Like so many industries around the world, the local manufacturing sector came to a standstill in March 2020 when national lockdowns were implemented around the world. Quite simply, the world cannot be as it is, especially during a pandemic, without manufacturing, and so it didn’t take long for COVID-19 safety standards to be implemented and foundries like Atlantis Foundries were able to resume production. Albeit there haven’t been many visitors to the foundry for quite a while because of the pandemic, this publication was permitted a chance to view some of the changes implemented during this time that will further Atlantis Foundries’ ambitions toward the achievement of increased production capacity and a culture of superior quality.
The new Roper LP-14500 geared crane lip-pour ladle with 14.5MT capacity. The ladle is fitted with a Roper gearbox size M8, one of the most reliable ladle gearboxes available
Atlantis Foundries has a melting capacity of 100 000 tons per annum and with an upswing in demand for trucks now that the world can see a way out of the pandemic, the foundry is busy, reports Mike Hartung – Manager Projects. The foundry is currently operating three shifts, five days a week. Like most companies, Atlantis Foundries has adapted its workforce’s shifts with strict safety protocols and those that can work from home work a hybridised version of coming into the office when necessary. But for someone like Hartung, being onsite to oversee projects, is vital. As it is for those on the foundry floor.
Atlantis Foundries uses cold box technology to facilitate the full spectrum of shapes and sizes across its engine blocks, operating fully automated core dipping facilities to connect to its tunnel indexing core drying oven and using green sand moulding techniques to be able to cast as many as 160 000 moulds a year and catering for the full range of automotive component grey cast iron grades.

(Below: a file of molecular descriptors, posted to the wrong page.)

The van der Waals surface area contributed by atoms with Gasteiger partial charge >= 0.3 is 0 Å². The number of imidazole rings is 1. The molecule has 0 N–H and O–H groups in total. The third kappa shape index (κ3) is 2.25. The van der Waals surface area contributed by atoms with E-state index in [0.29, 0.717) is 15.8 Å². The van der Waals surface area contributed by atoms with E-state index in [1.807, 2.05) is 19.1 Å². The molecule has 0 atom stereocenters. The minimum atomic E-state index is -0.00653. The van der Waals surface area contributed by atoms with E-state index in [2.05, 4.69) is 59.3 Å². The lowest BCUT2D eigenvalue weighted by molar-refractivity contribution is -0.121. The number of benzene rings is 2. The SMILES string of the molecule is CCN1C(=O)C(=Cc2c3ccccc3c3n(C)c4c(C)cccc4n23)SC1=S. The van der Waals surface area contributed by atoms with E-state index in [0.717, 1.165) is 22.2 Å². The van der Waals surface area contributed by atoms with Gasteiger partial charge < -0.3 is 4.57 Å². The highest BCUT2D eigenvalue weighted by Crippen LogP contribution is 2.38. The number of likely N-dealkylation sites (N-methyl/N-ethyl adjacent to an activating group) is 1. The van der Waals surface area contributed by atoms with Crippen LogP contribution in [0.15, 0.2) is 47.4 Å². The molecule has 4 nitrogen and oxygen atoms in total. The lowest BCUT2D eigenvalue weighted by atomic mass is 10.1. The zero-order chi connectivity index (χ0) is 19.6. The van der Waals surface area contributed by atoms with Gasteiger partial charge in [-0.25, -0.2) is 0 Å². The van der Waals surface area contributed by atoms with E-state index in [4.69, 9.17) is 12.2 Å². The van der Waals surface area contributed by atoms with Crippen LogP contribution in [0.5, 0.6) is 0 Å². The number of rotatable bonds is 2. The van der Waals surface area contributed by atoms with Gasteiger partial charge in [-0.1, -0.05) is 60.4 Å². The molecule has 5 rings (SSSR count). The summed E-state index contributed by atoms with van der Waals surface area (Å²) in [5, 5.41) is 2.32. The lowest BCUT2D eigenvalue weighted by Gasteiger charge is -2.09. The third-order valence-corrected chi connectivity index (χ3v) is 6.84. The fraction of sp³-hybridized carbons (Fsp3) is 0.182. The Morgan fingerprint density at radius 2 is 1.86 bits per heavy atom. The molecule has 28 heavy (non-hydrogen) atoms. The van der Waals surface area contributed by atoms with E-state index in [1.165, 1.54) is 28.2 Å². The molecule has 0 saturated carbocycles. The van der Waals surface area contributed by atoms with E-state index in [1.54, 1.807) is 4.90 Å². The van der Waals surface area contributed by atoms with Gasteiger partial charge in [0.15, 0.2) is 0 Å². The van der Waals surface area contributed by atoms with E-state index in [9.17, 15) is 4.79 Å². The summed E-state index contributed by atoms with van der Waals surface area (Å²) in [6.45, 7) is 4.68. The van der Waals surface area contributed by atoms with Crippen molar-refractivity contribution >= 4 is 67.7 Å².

Atlantis Foundries have installed radiation portal monitors that detect radioactive sources in trucks tasked with transporting iron and steel scrap to site
These grey iron castings are currently produced in two variants at Atlantis and are supplied to Daimler Truck AG. The foundry is currently focused on the production of large heavy-duty cylinder blocks weighing between 400kgs to 450kgs (depending on engine size).
A number of processes were implemented during the pandemic to further organise the various areas of the foundry and to streamline the operations. This included purchasing new equipment, as well upgrading and refurbishing existing equipment, and even the installation of radiation portal monitors that detect radioactive sources in trucks tasked with transporting iron and steel scrap to site. This certainty in planning and the rolling out of projects at the foundry has been aided by the recent reacquisition of the foundry by the Daimler Truck AG.
New A1 Roper
A new A1 Roper 14.5 ton capacity lip pour ladle with extended sidearms has been delivered for use, supplied by Mondeco. This is now the third ladle in the stable. Like many things during the pandemic, there was an effect on its delivery schedule but its use for liquid metal transport between the ABP melters and the holding furnaces will allow for sustained production demand and capacity. There are plans for a monorail system for the transfer ladles but this is still in the planning phases.
Environmental management and compliance